Anti-smoking activists in the US have had great success limiting the freedoms of smokers. California seems to have led the way for many other states and cities looking to just save one person from the dangers of second hand smoke. HoT commented about the latest ban in New Jersey here and here, and I read the articles thinking, well it is at least not Paris, Spain and
Italy. The day that smoking in public is illegal in those places will truly mean the end, right?
Tonight as I sat finishing laundry, I caught up on some reading. My favorite place to start in the paper is the Op/Ed section. I think that if you want to know what’s going on in the world, there is no better place to start. Most people don’t develop their own opinions anymore- they just borrow from whomever they believe to be “smart” and parrot the “news.” You can always find tomorrow’s buzzword in today’s opinion page. Well, as I stubbed out (what I thought was) my last cigarette of the night, I found this article in the NYT and had to cross Spain off my list. Spain has joined the anti-smoking crusade. The article was translated from spanish, so I am sure some really funny nuances were missed, but I really enjoyed it. Javier Marias really hit home in a few places.
Consideration for one’s fellow man was addressed:
Many of my friends are smokers too; many are not. But we have always managed to come to terms by asking if anyone minds our smoking – without the government’s intervention.
Government hypocrisy was addressed:
But the government’s argument that it is seeking to improve public health is hypocritical. The Spanish Treasury takes in colossal revenues, direct and indirect, thanks to this pernicious habit. Every time the government needs to find a way to finance some exceptional expense, a new cigarette tax is levied. The implicit message to Spanish citizens is this: “Smoke! Smoke more – so we can balance our budget.”
And the ridiculous nature of the argument was addressed:
Nowhere have I ever heard, for example, that cars are obliged to carry, just above the driver’s-side door, a warning, like those on cigarette boxes, that “Driving a car may cause death, grisly amputations, quadriplegia and involuntary manslaughter.” I have also never seen anyone lay blame on sunbathers who go to the beach and almost drown, or mountain climbers who get lost and fall off cliffs, and whose rescue incurs a tremendous expense and endangers the lives of others. Nobody is forcing anyone to swim in the ocean or climb mountains, just as nobody is forcing smokers to smoke, and yet the latter are regarded practically as criminals.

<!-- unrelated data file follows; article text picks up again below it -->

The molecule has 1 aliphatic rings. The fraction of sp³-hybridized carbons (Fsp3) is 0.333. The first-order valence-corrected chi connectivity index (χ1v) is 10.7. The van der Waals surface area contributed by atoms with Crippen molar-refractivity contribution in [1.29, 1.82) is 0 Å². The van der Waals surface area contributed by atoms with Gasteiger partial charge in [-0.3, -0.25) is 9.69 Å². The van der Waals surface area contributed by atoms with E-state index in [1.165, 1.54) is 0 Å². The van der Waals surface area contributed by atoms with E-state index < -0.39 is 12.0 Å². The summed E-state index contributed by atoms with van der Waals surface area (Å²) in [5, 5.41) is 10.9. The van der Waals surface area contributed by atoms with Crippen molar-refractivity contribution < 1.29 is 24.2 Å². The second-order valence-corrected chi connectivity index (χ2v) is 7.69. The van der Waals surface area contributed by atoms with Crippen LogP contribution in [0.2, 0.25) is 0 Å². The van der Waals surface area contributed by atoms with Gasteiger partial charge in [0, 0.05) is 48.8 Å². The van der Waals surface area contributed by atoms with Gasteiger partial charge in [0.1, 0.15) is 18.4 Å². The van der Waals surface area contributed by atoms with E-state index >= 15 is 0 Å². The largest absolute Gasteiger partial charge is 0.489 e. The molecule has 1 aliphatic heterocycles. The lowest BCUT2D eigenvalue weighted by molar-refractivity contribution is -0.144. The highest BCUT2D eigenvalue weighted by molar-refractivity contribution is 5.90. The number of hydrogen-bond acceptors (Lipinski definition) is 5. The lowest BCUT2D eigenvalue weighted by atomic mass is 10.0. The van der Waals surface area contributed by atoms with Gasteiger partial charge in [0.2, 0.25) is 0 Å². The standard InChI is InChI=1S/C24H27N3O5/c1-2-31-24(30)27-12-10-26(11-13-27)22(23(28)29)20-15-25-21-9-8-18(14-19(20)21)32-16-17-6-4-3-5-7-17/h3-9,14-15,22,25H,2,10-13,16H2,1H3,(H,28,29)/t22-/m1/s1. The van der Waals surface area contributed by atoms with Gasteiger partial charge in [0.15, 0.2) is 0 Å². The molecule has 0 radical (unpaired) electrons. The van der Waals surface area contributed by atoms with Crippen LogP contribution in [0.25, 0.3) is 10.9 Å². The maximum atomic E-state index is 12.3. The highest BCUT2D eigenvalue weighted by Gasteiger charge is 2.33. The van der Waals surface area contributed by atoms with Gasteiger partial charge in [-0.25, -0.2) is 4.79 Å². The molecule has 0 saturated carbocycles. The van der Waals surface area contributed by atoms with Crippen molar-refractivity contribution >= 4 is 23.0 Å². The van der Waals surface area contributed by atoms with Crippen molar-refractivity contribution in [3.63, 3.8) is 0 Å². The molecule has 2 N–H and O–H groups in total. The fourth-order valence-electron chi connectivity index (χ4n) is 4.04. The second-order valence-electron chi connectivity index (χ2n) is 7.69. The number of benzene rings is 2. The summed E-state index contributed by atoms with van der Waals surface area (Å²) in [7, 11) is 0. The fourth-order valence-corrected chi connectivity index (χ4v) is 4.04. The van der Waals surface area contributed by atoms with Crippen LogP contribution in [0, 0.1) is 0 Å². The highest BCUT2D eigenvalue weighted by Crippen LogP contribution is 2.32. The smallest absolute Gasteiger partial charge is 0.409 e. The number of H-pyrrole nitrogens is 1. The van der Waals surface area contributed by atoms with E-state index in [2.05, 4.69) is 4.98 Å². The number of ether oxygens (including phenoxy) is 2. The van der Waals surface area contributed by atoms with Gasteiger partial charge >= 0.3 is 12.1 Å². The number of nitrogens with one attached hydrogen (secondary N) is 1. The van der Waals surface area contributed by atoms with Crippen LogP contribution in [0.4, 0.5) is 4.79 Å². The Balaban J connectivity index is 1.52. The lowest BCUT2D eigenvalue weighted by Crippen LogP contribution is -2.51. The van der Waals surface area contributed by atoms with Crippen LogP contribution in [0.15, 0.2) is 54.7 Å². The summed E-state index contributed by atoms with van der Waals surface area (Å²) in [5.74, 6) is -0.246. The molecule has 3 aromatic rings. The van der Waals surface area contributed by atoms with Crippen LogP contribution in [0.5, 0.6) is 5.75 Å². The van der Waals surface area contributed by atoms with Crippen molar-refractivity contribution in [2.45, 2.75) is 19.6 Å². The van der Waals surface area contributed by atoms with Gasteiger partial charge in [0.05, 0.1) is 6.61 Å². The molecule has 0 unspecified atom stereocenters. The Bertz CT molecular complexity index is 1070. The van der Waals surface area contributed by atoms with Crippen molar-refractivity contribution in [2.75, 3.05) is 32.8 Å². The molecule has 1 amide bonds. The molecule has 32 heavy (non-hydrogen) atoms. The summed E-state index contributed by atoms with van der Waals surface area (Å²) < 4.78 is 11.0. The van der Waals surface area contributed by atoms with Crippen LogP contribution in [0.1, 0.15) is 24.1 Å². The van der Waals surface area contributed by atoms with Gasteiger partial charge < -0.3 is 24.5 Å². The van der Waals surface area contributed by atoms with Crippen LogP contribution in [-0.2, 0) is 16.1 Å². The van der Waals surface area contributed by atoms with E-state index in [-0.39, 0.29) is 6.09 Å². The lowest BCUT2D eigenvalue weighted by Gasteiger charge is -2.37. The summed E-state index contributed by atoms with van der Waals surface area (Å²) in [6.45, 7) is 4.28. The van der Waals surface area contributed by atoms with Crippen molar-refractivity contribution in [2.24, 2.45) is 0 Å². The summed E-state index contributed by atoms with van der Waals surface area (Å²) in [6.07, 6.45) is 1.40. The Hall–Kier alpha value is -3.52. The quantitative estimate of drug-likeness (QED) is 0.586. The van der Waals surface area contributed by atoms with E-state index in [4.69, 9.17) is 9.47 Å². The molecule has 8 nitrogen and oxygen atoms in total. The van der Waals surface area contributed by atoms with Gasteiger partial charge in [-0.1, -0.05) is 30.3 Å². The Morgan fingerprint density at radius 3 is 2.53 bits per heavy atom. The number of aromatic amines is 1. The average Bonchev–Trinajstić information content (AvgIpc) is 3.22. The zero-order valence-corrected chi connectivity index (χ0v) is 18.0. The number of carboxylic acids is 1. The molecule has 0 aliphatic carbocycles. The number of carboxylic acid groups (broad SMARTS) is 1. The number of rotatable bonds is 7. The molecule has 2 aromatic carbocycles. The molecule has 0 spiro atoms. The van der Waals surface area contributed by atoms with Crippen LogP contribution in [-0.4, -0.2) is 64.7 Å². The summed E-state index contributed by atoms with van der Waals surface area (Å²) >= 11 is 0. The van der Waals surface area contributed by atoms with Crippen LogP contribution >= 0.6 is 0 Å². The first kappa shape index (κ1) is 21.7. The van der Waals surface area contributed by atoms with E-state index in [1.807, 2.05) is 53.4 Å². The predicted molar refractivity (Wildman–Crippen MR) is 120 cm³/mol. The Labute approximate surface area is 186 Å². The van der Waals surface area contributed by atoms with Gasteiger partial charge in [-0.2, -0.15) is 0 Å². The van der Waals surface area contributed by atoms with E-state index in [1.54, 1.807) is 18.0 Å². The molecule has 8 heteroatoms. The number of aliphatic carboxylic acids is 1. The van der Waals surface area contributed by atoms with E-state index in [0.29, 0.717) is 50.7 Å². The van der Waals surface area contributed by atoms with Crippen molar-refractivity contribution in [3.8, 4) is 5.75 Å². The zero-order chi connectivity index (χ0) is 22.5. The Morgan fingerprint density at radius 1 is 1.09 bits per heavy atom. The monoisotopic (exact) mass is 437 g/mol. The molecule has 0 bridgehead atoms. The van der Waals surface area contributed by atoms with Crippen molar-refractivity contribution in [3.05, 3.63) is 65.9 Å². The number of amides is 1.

In the end, Spain has a little more sense than we do. According to Senor Marias, its ban is not absolute:
…after tremendous protests and battles over the law, that is – in establishments of less than 1,100 square feet (spaces that are too small to be divided into smoking and nonsmoking areas), the owner can decide if the place will be smoke-free or not.
I wish that Dallas had decided it that way.
My city is also a no bar/restaurant smoking city, and while I am not a closet smoker, I only smoke in the evenings. The evenings are when I spend my money. Before the ban in Dallas, I might have been smoking in a local bar, paying way too much for a drink while playing a spirited game of Golden Tee. Now, I don’t bother. I stay home knowing that they cannot stop me from lighting up here. (Unless my employer goeson me) Sorry, I got a little personal there and a lot off topic.
Back to Spain: The writer summed up the point rather nicely with words that could address any topic.
A totalitarian state is one that sticks its nose where it doesn’t belong and attempts to intervene in every aspect of its citizens’ private lives, and many governments today, whether left, right or center, have developed this practice of behaving like busybodies. The old notion that only dictatorships can be totalitarian seems terribly naÃƒÂ¯ve nowadays. And that is the worst thing about this antismoking law and others of the same ilk: they unfortunately prove that totalitarianism is no longer incompatible with the democratic systems that once guaranteed our freedoms
Oh well, France is left, right?